Dorsey’s FV Hits $1.3B; Top 2014 ETF Launch

The relative-strength ETF ‘FV’ was 2014’s splashiest launch—apparently with good reason.

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Senior ETF Specialist
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Reviewed by: Dennis Hudachek
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Edited by: Dennis Hudachek

It’s official: The First Trust Dorsey Wright Focus 5 ETF (FV | C-23) was the top launch of 2014. After pulling in a staggering $1.2 billion in inflows since its March 2014 launch, FV’s total assets now sit at $1.3 billion.

 

FV is a “fund of funds” that follows Dorsey Wright’s popular Focus 5 Model. It pulls five First Trust sector and industry ETFs exhibiting the greatest relative strength and equal-weights them with a quarterly rebalance.

 

The momentum-driven ETF currently holds ETFs targeting the biotech, health care, consumer staples, consumer discretionary and Internet sectors.

 

When the five ETFs are broken down by individual stock holdings—as we do in our ETF.com Analytics—FV carries an overall growth bias, trading at a trailing price-earnings multiple (P/E ratio) of 33.13 versus the SPDR S&P 500 ETF’s (SPY | A-98) 19.26 P/E.

 

Keep in mind that most of First Trust’s sector ETFs are not cap-weighted. With three of the current five ETF holdings based on First Trust’s AlphaDex methodology, and its biotech ETF holding being an equal-weighted portfolio, FV tilts heavily toward midcaps.

 

FV’s Returns

FV’s returns thus far offer a mixed picture. For 2014, since its launch date on March 6, 2014, FV slightly underperformed SPY.

 

 

But in the second half of the year, the fund trounced the broad market’s returns. Investors likely took notice, as FV pulled in $882 million in net inflows from July 1 through the end of the year.

 

Charts courtesy of StockCharts.com

 

FV’s second-half outperformance likely drew a lot of attention, but what else is behind the meteoric rise in FV’s popularity?

 

Tom Dorsey gave some insights in a recent interview with ETF.com.

 

Pre-Existing Demand

Most importantly, Dorsey pointed out that the Focus 5 Model used by FV has been a popular model used by wire house brokers and investment advisors for years before it was packaged into an ETF wrapper.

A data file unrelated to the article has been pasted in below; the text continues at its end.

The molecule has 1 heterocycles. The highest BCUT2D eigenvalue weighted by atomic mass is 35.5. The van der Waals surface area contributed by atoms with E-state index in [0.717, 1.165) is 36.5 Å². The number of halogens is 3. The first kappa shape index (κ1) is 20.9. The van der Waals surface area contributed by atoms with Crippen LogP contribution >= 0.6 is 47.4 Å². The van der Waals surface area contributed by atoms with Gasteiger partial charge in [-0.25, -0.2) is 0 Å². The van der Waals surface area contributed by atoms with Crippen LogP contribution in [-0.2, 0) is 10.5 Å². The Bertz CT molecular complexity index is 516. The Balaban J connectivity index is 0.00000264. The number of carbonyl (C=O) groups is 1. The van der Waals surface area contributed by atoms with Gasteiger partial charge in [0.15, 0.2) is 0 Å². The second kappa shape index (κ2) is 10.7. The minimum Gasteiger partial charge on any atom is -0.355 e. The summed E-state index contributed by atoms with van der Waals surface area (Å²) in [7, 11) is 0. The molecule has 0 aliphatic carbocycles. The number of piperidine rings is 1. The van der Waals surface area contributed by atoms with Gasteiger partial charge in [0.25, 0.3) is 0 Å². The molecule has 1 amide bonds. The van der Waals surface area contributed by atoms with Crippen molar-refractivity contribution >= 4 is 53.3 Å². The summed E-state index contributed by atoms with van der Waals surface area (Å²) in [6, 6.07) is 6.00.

Advisors who previously needed to write five separate ticket charges to execute the model can now access the model with a single ticket by using the ETF. In short, according to Dorsey, there was already “pent-up demand” for the ETF long before it launched.

 

Since FV is based on technical strength models, does it mean its holdings will change frequently? Not necessarily.

 

The Dorsey Focus 5’s holdings are “stickier” than most folks think. Tom Dorsey points out that things in motion tend to stay in motion longer than expected, and that U.S. equities have been No. 1 in his model since October 2011, and remains No. 1 more than three years later.

 

What’s Next For 2015?

How FV performs in the near future will likely depend on the strength of the overall U.S. market, since the fund’s current five holdings are all U.S.-focused. FV isn’t specifically a U.S.-focused ETF, but the majority of First Trust’s sector and industry ETFs—FV’s selection universe—are U.S.-focused funds.

 

Still, keep in mind that there are a few “global” ETFs eligible for inclusion—including copper, water and platinum ETFs—so FV’s composition could look different at some point if new “strength” leaders rise up and knock out any of the current top five ETFs.

 

The most basic takeaway is this: For technical and momentum fans out there, FV continues to offer a simple way to capture Dorsey Wright’s well-known Focus 5 model in a single ETF wrapper.


At the time this article was written, the author held no positions in the securities mentioned. Contact Dennis Hudachek at [email protected], or follow him on Twitter @Dennis_Hudachek.

 

 

Dennis Hudachek is a former senior ETF specialist at etf.com.